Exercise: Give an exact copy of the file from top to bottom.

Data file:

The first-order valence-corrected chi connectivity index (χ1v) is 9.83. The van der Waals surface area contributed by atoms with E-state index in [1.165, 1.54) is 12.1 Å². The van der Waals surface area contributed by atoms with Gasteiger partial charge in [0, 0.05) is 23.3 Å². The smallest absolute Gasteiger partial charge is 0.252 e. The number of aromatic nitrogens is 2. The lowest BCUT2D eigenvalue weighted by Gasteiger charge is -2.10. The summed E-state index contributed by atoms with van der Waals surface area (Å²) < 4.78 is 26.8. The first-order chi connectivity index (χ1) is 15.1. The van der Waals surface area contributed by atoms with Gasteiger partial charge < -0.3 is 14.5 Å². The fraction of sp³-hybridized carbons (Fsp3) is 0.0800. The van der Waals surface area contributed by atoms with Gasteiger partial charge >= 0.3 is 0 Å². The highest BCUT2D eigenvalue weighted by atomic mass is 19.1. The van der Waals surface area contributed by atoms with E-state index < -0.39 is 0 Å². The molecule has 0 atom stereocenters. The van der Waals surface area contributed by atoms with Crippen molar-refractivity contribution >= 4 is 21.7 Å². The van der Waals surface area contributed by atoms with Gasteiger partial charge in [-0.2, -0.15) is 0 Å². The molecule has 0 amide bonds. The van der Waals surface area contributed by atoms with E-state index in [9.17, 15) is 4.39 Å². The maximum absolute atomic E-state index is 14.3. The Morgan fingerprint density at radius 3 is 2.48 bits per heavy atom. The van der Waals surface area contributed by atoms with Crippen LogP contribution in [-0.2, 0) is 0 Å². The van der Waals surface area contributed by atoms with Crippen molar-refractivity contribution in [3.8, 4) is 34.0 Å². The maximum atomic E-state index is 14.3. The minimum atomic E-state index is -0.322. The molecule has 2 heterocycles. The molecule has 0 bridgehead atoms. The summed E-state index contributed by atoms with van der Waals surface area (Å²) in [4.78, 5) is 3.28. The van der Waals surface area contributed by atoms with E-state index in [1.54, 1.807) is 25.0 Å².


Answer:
The first-order valence-corrected chi connectivity index (χ1v) is 9.83. The van der Waals surface area contributed by atoms with E-state index in [1.165, 1.54) is 12.1 Å². The van der Waals surface area contributed by atoms with Gasteiger partial charge in [0, 0.05) is 23.3 Å². The smallest absolute Gasteiger partial charge is 0.252 e. The number of aromatic nitrogens is 2. The lowest BCUT2D eigenvalue weighted by Gasteiger charge is -2.10. The summed E-state index contributed by atoms with van der Waals surface area (Å²) < 4.78 is 26.8. The first-order chi connectivity index (χ1) is 15.1. The van der Waals surface area contributed by atoms with Gasteiger partial charge < -0.3 is 14.5 Å². The fraction of sp³-hybridized carbons (Fsp3) is 0.0800. The van der Waals surface area contributed by atoms with Gasteiger partial charge >= 0.3 is 0 Å². The highest BCUT2D eigenvalue weighted by atomic mass is 19.1. The van der Waals surface area contributed by atoms with E-state index < -0.39 is 0 Å². The molecule has 0 atom stereocenters. The van der Waals surface area contributed by atoms with Crippen molar-refractivity contribution >= 4 is 21.7 Å². The van der Waals surface area contributed by atoms with Gasteiger partial charge in [-0.2, -0.15) is 0 Å². The molecule has 0 amide bonds. The van der Waals surface area contributed by atoms with E-state index in [9.17, 15) is 4.39 Å². The maximum absolute atomic E-state index is 14.3. The Morgan fingerprint density at radius 3 is 2.48 bits per heavy atom. The van der Waals surface area contributed by atoms with Crippen LogP contribution in [-0.2, 0) is 0 Å². The van der Waals surface area contributed by atoms with Crippen molar-refractivity contribution in [3.8, 4) is 34.0 Å². The maximum atomic E-state index is 14.3. The minimum atomic E-state index is -0.322. The molecule has 2 heterocycles. The molecule has 0 bridgehead atoms. The summed E-state index contributed by atoms with van der Waals surface area (Å²) in [4.78, 5) is 3.28. The van der Waals surface area contributed by atoms with E-state index in [1.54, 1.807) is 25.0 Å².